The history of First Baptist Church of Lapeer is rich with godly men and women who love and serve Christ. Here’s our story.
Columbus Tuttle was born in New York on March 26, 1829. After moving west to settle in the new state of Michigan, he became one of the nine founders of the First Baptist Church of Lapeer Village at the age of twenty-eight. At their second Covenant Meeting, he was chosen to be their Deacon. He was prominent in a leadership role for many years. In September of 1864, he left to join the Navy. Upon his safe return from the Civil War, the church built their first place of worship on the corner of Liberty and Madison Streets under his leadership.
Believing the Bible to be the only rule of faith, nine Godly men and women met in the home of Mr. Caleb S. Hicks on May 30, 1858. They covenanted together to establish a Baptist ministry in the Village of Lapeer, Michigan. Adopting the Articles of Faith and Covenant recommended by the Michigan Baptist Convention; they founded the First Baptist Church of Lapeer Village. The struggling congregation held their services in a number of places over the next several years.
In 1861, Mr. Eban L. Little was hired for the position of Principal of the Union School in Lapeer. With a heart for ministry, he and his wife organized a Sunday School in 1862. He was the first Sunday School Superintendent. Classes met in the basement of the Lapeer County Court House on Sunday afternoons. In July of 1863, he left to complete his theological course.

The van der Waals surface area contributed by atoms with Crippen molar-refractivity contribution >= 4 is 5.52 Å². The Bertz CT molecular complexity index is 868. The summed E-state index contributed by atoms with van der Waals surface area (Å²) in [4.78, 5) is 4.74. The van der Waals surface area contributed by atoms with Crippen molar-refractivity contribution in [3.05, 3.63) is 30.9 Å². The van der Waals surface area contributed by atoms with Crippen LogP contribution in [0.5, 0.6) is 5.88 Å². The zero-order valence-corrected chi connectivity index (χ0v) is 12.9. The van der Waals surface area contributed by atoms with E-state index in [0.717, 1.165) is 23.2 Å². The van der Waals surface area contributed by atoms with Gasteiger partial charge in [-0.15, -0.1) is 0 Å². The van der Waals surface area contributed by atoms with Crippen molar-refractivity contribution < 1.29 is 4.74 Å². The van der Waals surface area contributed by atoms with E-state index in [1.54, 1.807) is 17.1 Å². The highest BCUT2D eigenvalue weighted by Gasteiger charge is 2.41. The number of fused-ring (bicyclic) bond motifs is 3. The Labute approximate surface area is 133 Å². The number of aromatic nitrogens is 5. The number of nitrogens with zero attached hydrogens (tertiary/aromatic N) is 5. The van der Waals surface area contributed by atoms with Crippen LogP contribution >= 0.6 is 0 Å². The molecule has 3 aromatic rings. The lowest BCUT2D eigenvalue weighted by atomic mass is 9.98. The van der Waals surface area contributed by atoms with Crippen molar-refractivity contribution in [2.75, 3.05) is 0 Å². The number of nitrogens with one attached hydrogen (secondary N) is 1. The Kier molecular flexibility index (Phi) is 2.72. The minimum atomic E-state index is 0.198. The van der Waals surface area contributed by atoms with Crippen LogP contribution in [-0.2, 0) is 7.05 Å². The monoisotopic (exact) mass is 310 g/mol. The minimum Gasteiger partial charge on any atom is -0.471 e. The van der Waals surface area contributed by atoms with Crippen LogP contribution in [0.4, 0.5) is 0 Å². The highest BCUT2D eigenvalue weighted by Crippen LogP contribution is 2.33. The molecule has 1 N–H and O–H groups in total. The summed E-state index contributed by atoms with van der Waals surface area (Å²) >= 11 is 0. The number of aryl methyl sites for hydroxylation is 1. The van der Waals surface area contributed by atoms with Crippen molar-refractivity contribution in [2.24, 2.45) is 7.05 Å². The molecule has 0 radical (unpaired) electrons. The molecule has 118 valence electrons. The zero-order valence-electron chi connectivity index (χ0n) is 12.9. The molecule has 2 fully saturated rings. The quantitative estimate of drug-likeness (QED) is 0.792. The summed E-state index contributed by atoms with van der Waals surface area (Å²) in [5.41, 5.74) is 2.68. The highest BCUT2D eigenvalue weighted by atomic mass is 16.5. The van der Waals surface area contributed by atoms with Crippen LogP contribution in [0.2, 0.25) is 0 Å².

Following Deacon Columbus Tuttle’s safe return from the Civil War in 1865, a small frame building was erected on the southeast corner of Liberty and Madison Streets. The building was enlarged later, but the congregation soon outgrew their house of worship.
Eban L. Little agreed to return as pastor under conditions that a larger meeting house be built. Under his leadership, property was purchased on the north-east corner of Cedar and Law Streets and construction began on a 2½ story Romanesque-style building in 1873. In February of 1874, the congregation began holding services in the lower level. The structure was completed in 1878 at an estimated cost of about $15,000. The sanctuary was dedicated on April 16 and 17, 1878.
Much of the sanctuary and part of the lower level was destroyed by fire on Feb. 3, 1901. The loss was only partially covered by insurance, but the congregation’s faith and commitment to maintain a Baptist ministry in Lapeer remained strong. During the Great Depression, First Baptist closed off their sanctuary and held services in the basement to conserve heat, but never once closed its doors.
Connections were severed with the Northern Baptist Convention in 1929 due to that organization’s increasingly modernistic tendencies. In 1936, the General Association of Regular Baptist Churches received First Baptist Church of Lapeer into their fellowship at their annual summer meeting.
With the building filled to capacity, in February of 1956, 7.3 acres of land were purchased on Knollwood Street. Construction began in May of 1958 and the first services were held on December 21, 1958. The building was dedicated on May 3, 1959, one year after ground was broken. The dedication message was delivered by Dr. Robert T. Ketcham, founder of the GARBC.
Ten years later, in 1968, a much needed two-story education wing was added to the east end of the building providing 13,000 square feet of space for Sunday School classes and offices. In July of 1979, construction began on a 900 seat sanctuary and classroom addition on the west end of the building.
It was completed in less than a year and was dedicated on April 27, 1980. Former pastor Arnold P. Olsen returned to deliver the dedication message. The old sanctuary was converted into a gymnasium and a library was sectioned off the fellowship hall.
The First Baptist Church of Lapeer celebrated 150 years of ministry on May 24 and 25, 2008. Today, we live in different times and face different societal problems, but we share a common heritage of faithfulness to the whole Word of God. We accept the awesome responsibility of maintaining that heritage for future generations, preaching salvation through Jesus Christ alone. May we be faithful to this stewardship.